Treating Hearing Loss
Treatment for temporary or reversible hearing loss usually depends on the cause of the hearing loss. Treatment for permanent hearing loss includes using hearing devices.
Although you and your family may view permanent hearing loss as part of aging, proper treatment is important. Hearing loss may contribute to loneliness, depression, and loss of independence. Treatment cannot bring back your hearing, but it can make communication, social interaction, and work and daily activities easier and more enjoyable.
Treatment for reversible hearing loss depends on its cause. It is often treated successfully. Hearing loss caused by:
Ototoxic medicines (such as aspirin or ibuprofen) often improves after you stop taking the medicine.
An ear infection, such as a middle ear infection, often clears up on its own, but you may need antibiotics.
An injury to the ear or head may heal on its own, or you may need surgery.
Otosclerosis, acoustic neuroma, or Ménière’s disease may require medicine or surgery.
An autoimmune problem may be treated with corticosteroid medicines, generally prednisone.
Earwax is treated by removing the wax. Do not use a cotton swab or a sharp object to try to remove the wax. This may push the wax even deeper into the ear or may cause injury. For information on how to remove hardened earwax safely, see the topic Earwax.
In permanent hearing loss, such as age-related and noise-induced hearing loss, hearing devices can often improve how well you hear and communicate. These devices include:
Hearing aids. Hearing aids make sounds louder (amplify). They do not restore your hearing, but they may help you function and communicate more easily.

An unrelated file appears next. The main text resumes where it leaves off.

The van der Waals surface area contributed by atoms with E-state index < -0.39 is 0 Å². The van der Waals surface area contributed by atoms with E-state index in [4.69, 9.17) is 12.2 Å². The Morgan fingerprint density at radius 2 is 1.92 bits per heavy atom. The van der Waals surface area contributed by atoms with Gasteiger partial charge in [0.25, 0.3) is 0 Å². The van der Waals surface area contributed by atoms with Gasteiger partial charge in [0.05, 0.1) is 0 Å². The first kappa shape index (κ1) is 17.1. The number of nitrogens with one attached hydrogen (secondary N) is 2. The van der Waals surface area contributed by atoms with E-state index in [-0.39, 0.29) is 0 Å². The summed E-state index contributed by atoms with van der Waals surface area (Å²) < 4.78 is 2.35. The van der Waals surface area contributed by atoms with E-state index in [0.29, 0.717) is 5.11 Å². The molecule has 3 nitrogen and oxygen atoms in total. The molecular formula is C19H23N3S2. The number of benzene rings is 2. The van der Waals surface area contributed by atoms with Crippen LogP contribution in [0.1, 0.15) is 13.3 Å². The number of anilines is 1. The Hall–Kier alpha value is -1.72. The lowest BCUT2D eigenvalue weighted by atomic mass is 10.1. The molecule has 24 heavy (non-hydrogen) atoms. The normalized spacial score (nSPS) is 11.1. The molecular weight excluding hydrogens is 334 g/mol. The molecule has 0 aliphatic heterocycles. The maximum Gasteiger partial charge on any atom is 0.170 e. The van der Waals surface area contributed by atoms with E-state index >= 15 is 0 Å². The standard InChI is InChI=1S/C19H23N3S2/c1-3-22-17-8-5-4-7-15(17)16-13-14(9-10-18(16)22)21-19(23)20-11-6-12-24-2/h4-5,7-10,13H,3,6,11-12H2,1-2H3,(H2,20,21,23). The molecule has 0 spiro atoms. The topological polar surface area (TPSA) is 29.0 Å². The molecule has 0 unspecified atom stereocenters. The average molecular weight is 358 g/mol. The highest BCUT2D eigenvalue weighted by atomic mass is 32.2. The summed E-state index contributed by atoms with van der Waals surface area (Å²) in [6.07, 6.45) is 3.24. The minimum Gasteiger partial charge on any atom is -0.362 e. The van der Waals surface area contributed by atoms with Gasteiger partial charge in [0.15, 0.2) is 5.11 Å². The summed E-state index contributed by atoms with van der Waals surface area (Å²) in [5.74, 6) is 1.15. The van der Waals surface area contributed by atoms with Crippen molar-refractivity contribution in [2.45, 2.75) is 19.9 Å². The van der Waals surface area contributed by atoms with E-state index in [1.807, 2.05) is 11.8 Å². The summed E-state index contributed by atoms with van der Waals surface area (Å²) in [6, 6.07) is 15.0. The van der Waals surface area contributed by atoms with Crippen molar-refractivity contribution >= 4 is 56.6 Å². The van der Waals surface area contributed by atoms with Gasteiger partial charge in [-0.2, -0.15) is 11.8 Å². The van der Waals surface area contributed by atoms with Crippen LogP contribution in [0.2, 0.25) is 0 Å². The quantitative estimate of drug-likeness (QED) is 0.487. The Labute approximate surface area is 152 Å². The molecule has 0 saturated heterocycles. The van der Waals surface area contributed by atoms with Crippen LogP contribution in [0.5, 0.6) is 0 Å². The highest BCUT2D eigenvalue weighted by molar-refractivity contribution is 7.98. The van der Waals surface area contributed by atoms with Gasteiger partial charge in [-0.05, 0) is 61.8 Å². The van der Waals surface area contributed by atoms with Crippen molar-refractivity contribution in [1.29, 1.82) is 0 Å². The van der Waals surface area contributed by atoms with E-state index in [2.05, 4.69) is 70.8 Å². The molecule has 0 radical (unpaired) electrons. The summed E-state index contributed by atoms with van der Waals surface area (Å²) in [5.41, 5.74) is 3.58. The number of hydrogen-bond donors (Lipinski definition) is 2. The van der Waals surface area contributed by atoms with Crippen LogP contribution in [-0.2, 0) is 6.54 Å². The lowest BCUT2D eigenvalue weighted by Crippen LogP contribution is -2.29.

Assistive listening devices, alerting devices, and other communication aids.
Reversible hearing loss, such as loss that occurs because of earwax or ear infections, is generally cured after treating its cause. If you continue to have hearing problems in this situation, work with your doctor. You may need more medicine or surgery, depending on the cause of your hearing loss.
If you have permanent hearing loss, such as age-related and noise-induced hearing loss, you probably will continue to use a hearing aid. Your doctor or other hearing specialist may suggest occasional hearing tests to see whether your hearing has changed. If it has, your hearing aid may need adjustment.
Other hearing devices you may consider include:
- Assistive listening devices.
These devices make certain sounds louder by bringing the sound directly to your ear. You can use different types of devices for different situations, such as one-on-one conversations and classroom settings or auditoriums. Commonly used listening devices include telephone amplifiers, personal listening systems (such as auditory trainers and personal FM systems), and hearing aids that you can connect directly to a television, stereo, radio, or microphone.
- Alerting devices.
These devices alert you to a particular sound (such as the doorbell, a ringing telephone, or a baby monitor) by using louder sounds, lights, or vibrations to get your attention.
- Television closed-captioning.
Television closed-captioning makes it easier to watch television by showing the words at the bottom of the screen so that you can read them. Most newer TVs have a closed-captions option.
- TTY (text telephone).
TTYs (also called TDD, or telecommunication device for the deaf) allow you to type messages back and forth on the telephone instead of talking or listening. When messages are typed on the TTY keyboard, the information is sent over the phone line to a receiving TTY and shown on a monitor. A telecommunications relay service (TRS) makes it possible to call from a phone to a TTY or vice versa.